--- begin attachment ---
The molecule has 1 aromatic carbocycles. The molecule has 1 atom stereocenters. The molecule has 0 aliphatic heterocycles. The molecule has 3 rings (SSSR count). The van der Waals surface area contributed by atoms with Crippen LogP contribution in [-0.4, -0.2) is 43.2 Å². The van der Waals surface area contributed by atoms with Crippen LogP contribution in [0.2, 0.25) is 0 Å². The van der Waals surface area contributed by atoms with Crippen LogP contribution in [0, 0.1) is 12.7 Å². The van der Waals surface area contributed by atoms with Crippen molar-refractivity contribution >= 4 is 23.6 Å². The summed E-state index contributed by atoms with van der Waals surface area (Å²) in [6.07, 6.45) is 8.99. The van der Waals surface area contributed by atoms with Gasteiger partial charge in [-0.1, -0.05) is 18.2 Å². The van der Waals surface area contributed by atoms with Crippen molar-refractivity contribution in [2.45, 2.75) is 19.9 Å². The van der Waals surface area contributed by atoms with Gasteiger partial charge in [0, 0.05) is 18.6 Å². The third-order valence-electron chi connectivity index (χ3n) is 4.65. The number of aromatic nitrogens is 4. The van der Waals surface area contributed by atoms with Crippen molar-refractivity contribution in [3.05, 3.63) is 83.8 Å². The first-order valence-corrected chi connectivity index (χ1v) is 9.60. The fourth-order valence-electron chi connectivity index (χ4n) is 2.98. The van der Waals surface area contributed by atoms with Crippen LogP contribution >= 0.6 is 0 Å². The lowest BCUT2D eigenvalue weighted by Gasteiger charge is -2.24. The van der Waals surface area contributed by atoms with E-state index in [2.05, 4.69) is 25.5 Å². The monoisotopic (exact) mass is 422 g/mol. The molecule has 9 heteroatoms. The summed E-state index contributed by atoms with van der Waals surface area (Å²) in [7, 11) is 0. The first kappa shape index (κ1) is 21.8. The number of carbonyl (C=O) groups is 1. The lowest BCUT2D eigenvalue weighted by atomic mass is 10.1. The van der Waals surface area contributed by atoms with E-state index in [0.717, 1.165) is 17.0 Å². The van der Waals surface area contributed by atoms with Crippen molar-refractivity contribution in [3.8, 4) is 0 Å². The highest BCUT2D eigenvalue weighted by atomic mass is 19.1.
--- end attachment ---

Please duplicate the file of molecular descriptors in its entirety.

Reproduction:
The molecule has 1 aromatic carbocycles. The molecule has 1 atom stereocenters. The molecule has 0 aliphatic heterocycles. The molecule has 3 rings (SSSR count). The van der Waals surface area contributed by atoms with Crippen LogP contribution in [-0.4, -0.2) is 43.2 Å². The van der Waals surface area contributed by atoms with Crippen LogP contribution in [0.2, 0.25) is 0 Å². The van der Waals surface area contributed by atoms with Crippen LogP contribution in [0, 0.1) is 12.7 Å². The van der Waals surface area contributed by atoms with Crippen molar-refractivity contribution >= 4 is 23.6 Å². The summed E-state index contributed by atoms with van der Waals surface area (Å²) in [6.07, 6.45) is 8.99. The van der Waals surface area contributed by atoms with Gasteiger partial charge in [-0.1, -0.05) is 18.2 Å². The van der Waals surface area contributed by atoms with Crippen molar-refractivity contribution in [2.45, 2.75) is 19.9 Å². The van der Waals surface area contributed by atoms with Gasteiger partial charge in [0, 0.05) is 18.6 Å². The third-order valence-electron chi connectivity index (χ3n) is 4.65. The number of aromatic nitrogens is 4. The van der Waals surface area contributed by atoms with Crippen molar-refractivity contribution in [3.05, 3.63) is 83.8 Å². The first-order valence-corrected chi connectivity index (χ1v) is 9.60. The fourth-order valence-electron chi connectivity index (χ4n) is 2.98. The van der Waals surface area contributed by atoms with Crippen LogP contribution >= 0.6 is 0 Å². The lowest BCUT2D eigenvalue weighted by Gasteiger charge is -2.24. The van der Waals surface area contributed by atoms with E-state index in [2.05, 4.69) is 25.5 Å². The monoisotopic (exact) mass is 422 g/mol. The molecule has 9 heteroatoms. The summed E-state index contributed by atoms with van der Waals surface area (Å²) in [7, 11) is 0. The first kappa shape index (κ1) is 21.8. The number of carbonyl (C=O) groups is 1. The lowest BCUT2D eigenvalue weighted by atomic mass is 10.1. The van der Waals surface area contributed by atoms with E-state index in [0.717, 1.165) is 17.0 Å². The van der Waals surface area contributed by atoms with Crippen molar-refractivity contribution in [3.8, 4) is 0 Å². The highest BCUT2D eigenvalue weighted by atomic mass is 19.1.